sponsor: after dark films, eden royce, i go crazy, flesh for lulu, some kind of wonderful, hannibal lecter, serial killer music, halloween, spirit store, monster high, slutty costumes, halloween decor, costume, beetlejuice, adam maitland, lydia, addict on the street: chad, baycon, varney the vampire, frankenstein, mary shelley, steinbeck, post-apocalyptic, gallery of the night, after the fall, vampires, werewolves, werecats, beetlejuice 2, winona ryder, tim burton, michael keaton, alec baldwin, geena davis, missouri, scream queen, haunters, books, the house that dripped gore, dan west, voodoo lynn, strange appetites, crystal connor, spooklights, southern horror, david watson, containment, the ghost sisters and the girl in hallway b, patricia santos marcantonio, dan shaurette, morbid meals, hermit cookies, maria parloa, d.j. pitsiladis, nightmare fuel, dyatlov pass, alaska, cold, frostbite, valentine wolfe, dawn wood, klaus von karlos, noise, avant garde, grant me serenity, jesse orr, black jack, after dark films, suspension, scream queen to die for, kbatz, thirller season 1, boris karloff, the grim reaper, painting bleeds, deadmail, sam, halloween wedding advice, roel, wizard, masks, trick or treat reception line, fill your gas tank, halloween decor, victor, crafts, book pumpkins, halloween prep, marc advice, jan, serial killer exercise class, run, faster, jason, michael, friday the 13th, villain pe class, slasher, monster, eden royce, spooklights

Horror Addicts Guide to Life now available on Amazon!
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Write in re: ideas, questions, opinions, horror cartoons, favorite movies, etc…

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h o s t e s s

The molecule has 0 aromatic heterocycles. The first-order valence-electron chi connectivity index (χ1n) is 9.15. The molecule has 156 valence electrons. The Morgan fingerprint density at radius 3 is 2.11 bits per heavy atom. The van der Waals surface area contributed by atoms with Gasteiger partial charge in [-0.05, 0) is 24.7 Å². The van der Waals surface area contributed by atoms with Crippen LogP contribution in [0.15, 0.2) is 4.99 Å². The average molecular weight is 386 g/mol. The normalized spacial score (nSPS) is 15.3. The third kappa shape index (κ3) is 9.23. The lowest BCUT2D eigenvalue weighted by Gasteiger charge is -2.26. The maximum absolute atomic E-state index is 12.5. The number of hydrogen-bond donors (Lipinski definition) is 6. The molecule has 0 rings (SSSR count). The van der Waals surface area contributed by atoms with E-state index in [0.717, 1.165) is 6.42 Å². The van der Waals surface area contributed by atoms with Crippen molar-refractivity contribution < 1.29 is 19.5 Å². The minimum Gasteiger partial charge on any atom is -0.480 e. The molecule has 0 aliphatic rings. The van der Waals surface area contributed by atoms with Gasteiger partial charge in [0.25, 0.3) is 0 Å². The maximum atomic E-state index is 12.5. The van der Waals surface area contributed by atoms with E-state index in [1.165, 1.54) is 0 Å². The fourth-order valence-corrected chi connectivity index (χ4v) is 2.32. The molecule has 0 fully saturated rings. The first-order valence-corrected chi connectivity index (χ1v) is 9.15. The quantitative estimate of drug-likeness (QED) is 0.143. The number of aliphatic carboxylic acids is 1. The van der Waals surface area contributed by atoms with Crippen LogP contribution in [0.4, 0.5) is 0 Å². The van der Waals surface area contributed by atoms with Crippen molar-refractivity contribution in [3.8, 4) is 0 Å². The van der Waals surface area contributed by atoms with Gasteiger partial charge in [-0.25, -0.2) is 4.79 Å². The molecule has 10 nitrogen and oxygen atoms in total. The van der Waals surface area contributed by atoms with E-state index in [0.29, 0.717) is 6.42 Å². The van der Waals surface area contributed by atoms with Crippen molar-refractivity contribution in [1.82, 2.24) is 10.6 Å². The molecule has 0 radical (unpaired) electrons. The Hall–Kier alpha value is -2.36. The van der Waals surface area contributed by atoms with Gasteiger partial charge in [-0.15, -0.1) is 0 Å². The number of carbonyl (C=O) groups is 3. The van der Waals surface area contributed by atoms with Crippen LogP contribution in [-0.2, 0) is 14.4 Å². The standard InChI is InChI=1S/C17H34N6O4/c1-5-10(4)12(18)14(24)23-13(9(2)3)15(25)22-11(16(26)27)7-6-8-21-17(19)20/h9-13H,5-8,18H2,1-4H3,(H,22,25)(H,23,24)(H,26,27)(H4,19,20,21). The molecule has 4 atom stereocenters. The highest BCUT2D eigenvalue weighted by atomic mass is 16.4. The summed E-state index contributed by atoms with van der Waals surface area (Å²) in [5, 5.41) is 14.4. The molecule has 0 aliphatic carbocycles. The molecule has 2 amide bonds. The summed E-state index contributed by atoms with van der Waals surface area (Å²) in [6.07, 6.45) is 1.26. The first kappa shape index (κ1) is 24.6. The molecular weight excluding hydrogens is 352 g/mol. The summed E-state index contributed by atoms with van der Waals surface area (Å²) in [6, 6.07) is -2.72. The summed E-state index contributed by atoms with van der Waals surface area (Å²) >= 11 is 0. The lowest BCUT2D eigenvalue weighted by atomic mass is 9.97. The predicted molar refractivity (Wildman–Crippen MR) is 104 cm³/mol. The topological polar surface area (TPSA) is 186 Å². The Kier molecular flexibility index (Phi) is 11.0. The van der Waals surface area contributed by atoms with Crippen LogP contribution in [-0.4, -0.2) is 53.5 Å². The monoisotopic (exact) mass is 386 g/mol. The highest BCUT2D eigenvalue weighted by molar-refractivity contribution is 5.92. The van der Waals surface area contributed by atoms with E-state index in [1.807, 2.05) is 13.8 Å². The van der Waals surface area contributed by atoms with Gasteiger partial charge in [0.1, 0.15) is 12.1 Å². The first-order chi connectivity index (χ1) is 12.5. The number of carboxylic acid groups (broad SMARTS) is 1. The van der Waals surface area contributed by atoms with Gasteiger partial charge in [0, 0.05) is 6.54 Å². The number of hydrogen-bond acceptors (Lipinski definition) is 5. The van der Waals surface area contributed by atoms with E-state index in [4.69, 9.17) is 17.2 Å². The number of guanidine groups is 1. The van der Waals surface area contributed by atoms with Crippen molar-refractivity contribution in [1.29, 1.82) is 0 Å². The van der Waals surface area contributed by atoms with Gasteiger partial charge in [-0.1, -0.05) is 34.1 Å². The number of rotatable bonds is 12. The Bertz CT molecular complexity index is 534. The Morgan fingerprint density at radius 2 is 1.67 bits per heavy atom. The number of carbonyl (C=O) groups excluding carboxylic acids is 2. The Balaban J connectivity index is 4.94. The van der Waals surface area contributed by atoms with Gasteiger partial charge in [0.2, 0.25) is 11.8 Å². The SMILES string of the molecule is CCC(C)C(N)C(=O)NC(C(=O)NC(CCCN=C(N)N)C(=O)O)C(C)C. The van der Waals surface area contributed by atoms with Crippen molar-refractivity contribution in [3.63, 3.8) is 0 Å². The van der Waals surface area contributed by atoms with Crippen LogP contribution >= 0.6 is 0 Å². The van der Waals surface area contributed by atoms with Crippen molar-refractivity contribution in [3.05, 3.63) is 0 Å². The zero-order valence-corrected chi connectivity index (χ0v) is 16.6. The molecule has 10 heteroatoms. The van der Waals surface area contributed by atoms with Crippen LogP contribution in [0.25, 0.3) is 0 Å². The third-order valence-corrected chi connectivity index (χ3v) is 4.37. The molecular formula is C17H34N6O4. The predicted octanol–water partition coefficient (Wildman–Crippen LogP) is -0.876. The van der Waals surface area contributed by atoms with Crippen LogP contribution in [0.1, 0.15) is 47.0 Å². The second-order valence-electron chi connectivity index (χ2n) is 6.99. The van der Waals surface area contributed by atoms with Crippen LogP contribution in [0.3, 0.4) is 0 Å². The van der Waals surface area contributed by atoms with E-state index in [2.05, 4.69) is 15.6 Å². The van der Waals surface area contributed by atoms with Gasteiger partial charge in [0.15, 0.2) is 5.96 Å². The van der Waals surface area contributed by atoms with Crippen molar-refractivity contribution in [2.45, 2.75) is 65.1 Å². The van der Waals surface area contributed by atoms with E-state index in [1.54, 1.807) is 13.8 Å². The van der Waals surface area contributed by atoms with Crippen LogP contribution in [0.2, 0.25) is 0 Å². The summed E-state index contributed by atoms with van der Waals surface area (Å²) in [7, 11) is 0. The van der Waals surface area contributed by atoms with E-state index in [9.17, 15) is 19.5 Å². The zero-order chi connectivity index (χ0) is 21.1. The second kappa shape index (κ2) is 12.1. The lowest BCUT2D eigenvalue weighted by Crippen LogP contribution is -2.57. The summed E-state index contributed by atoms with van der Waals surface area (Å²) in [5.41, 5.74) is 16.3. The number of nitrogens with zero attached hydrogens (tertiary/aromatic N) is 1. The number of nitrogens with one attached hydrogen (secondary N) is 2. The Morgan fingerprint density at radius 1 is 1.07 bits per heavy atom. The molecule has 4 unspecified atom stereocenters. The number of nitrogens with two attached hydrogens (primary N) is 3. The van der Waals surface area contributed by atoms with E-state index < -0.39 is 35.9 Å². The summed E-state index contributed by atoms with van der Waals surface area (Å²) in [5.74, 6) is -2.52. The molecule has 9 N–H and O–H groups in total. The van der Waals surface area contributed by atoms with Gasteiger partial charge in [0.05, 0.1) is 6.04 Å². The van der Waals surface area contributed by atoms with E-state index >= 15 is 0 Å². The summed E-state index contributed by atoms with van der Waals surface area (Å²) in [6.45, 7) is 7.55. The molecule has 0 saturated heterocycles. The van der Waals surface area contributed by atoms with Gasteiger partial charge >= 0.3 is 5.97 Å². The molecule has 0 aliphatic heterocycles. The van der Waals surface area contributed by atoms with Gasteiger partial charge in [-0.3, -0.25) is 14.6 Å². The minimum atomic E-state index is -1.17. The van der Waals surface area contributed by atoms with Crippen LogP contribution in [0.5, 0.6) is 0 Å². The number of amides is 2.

Emerian Rich

s t a f f

David Watson, Dan Shaurette, Marc Vale, KBatz (Kristin Battestella), Mimielle, Dawn Wood, Lillian Csernica, Killion Slade, D.J. Pitsiladis, Jesse Orr, A.D. Vick, Mimi Williams

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HorrorAddicts.net 091, Greg Chapman

Horror Addicts Episode# 091

Horror Hostess: Emerian Rich

Intro Music by: Cancer Killing Gemini

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greg chapman | unveil | suck

Find all articles and interviews at: http://www.horroraddicts.net

| corb lund gravedigger | craft: horror collage | suck |

| travis heermann | marc vale parsecs | best band season 7 |

| unviel | fff thirst | books solitude sumiko saulson | freaks |

| paranormal bookstore | black magic | mortal instruments |

| nyx cosmetics | princess resurrection | mental ward |

| events | dead mail | emz graveyard cake | writing advice |

| horror games | greg chapman |

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Corb Lund – Gravedigger

http://www.youtube.com/watch?v=79llXVDWbCQ

Corb Lund – Gothest Girl I Can

http://www.youtube.com/watch?v=Pa4EOtwNKT0

Travis Heermann

http://www.travisheermann.com/

Greg Chapman

http://darkscribe.wix.com/gregchapman

Write in re: ideas, questions, opinions, horror cartoons, favorite movies, etc…

horroraddicts@gmail.com

————————

h o s t e s s

Emerian Rich

s t a f f

Sapphire Neal, David Watson, Dan Shaurette, Marc Vale, KBatz, Mimielle

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m u s i c